Testifying in sexual assault cases can be a difficult and confronting experience – especially for children.
But the NSW government aims to make the process less traumatic by trialling new ‘Children’s Champions’ in the Downing Centre and Newcastle District Courts from March 2016.
Child witnesses will also be able to pre-record their evidence as part of the new laws, which aim to minimise the stress of being questioned about sensitive topics.
However, existing legal provisions which largely replicate these ‘new’ measures raise concerns about their fairness and effectiveness.
The Child Sexual Offence Evidence Pilot
The Criminal Procedure Amendment (Child Sexual Offence Evidence Pilot) Bill 2015 was introduced into Parliament last week by NSW Attorney-General Gabrielle Upton.
It aims to implement recommendations of the 2014 Joint Select Committee into the Sentencing of Child Sexual Assault Offenders, which included the introduction of measures to reduce the stress of court proceedings for vulnerable child witnesses.
If the Bill is passed, The Department of Justice Victims Services will be allowed to appoint a panel of ‘Children’s Champions’, who whose job will be to communicate with children and explain questions put to them. They will also be allowed to explain the responses provided by the child witness.
Due to their sensitive role, Champions will be required to have a tertiary qualification in psychology, social work, occupational therapy or speech pathology.
The new laws also contain provisions enabling children to give evidence at a pre-recorded hearing.
The new laws essentially allow children under 16 to give the evidence-in-chief in the presence of a police officer or other investigating official at a pre-recorded hearing. Children over 16 may also be allowed to give evidence in this way if the Court believes it is in the interests of justice.
Cross-examination will be given using CCTV facilities – where the child answers questions from a remote witness room.
A Necessary Measure?
The Attorney-General has voiced her strong support for the measures, saying that allowing victims to pre-record their evidence as early as possible will ‘dramatically reduce the stress and trauma of being part of the court process.’
But while the prospect of easing the emotional burden placed on child witnesses may seem inviting, many people who do not have experience in the legal system may be unaware that the law already contains many of the proposed provisions.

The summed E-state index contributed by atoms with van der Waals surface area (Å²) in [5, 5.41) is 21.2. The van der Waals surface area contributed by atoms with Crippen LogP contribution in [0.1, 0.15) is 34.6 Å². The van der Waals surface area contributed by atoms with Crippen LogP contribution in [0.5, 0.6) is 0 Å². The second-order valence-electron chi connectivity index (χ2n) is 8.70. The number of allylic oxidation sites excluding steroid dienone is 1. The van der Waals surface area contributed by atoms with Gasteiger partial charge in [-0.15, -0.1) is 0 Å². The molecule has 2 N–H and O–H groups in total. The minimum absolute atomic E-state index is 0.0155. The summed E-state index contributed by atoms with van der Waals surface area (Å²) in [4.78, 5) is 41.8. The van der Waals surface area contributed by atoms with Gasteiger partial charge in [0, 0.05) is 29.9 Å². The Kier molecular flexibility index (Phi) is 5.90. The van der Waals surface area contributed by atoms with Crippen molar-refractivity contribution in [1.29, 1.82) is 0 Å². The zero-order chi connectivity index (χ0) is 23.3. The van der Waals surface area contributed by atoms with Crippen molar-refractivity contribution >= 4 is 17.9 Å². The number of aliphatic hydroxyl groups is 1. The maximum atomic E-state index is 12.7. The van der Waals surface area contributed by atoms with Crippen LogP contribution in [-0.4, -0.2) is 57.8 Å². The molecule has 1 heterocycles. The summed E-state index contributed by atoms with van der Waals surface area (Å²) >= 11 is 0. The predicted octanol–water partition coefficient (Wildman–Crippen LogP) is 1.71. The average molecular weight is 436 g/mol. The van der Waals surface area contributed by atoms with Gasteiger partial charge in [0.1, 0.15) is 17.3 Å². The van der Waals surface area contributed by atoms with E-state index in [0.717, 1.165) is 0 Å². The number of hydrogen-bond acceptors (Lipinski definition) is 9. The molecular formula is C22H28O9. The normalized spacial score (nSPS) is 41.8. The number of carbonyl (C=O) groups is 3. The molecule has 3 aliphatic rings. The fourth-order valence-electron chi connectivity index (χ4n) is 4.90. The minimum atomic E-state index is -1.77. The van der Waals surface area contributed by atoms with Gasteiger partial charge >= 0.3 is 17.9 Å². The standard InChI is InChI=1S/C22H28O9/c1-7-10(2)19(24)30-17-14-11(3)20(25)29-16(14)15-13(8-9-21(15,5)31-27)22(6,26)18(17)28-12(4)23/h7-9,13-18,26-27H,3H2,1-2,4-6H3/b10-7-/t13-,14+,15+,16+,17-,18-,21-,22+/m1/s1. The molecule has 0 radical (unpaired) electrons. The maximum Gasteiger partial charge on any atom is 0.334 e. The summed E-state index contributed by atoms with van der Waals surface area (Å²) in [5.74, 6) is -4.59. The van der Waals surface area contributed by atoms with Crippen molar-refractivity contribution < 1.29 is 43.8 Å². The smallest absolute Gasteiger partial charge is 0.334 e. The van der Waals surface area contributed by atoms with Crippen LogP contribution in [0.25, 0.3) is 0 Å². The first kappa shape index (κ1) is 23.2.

For instance, section 306S(1)(a) of the Criminal Procedure Act 1986 states that ‘vulnerable persons’ (meaning children and cognitively impaired persons) are able to give evidence of a previous representation:
‘wholly or partly in the form of a recording of the previous representation made by an investigating official of the interview in the course of which the previous representation was made and that is viewed or heard, or both, by the court.’
The Act also contains provisions under section 306U which state that vulnerable persons can give their evidence-in-chief in the form of a recording. This provision is identical to the proposed amendments regarding the giving of evidence by children in pre-recorded hearings.
Furthermore, section 306ZB of the current Act states that:
‘a vulnerable person who gives evidence in any proceeding to which this Division applies is entitled to give that evidence by means of closed-circuit television facilities or by means of any other similar technology.’
This section also allows a court to prohibit a person from testifying in this way, but states that it can only do so ‘if it is satisfied that there are special reasons, in the interests of justice, for the vulnerable person’s evidence not to be given by such means.’
And, while Children’s Champions are an appealing idea, section 294C of the Criminal Procedure Act says that a complainant in a sexual assault case is allowed to have a support person present, which may include ‘a parent, guardian, relative, friend or support person of the complainant, or a person assisting the complainant in a professional capacity.’
It is therefore questionable whether the Attorney-General’s proposals will truly make giving evidence easier for child witnesses – or whether it is simply yet another case of the government introducing duplicitous and unnecessary laws, in the hope of winning public support.
The three year trial will begin on the 31st of March 2016 and is expected to last for three years.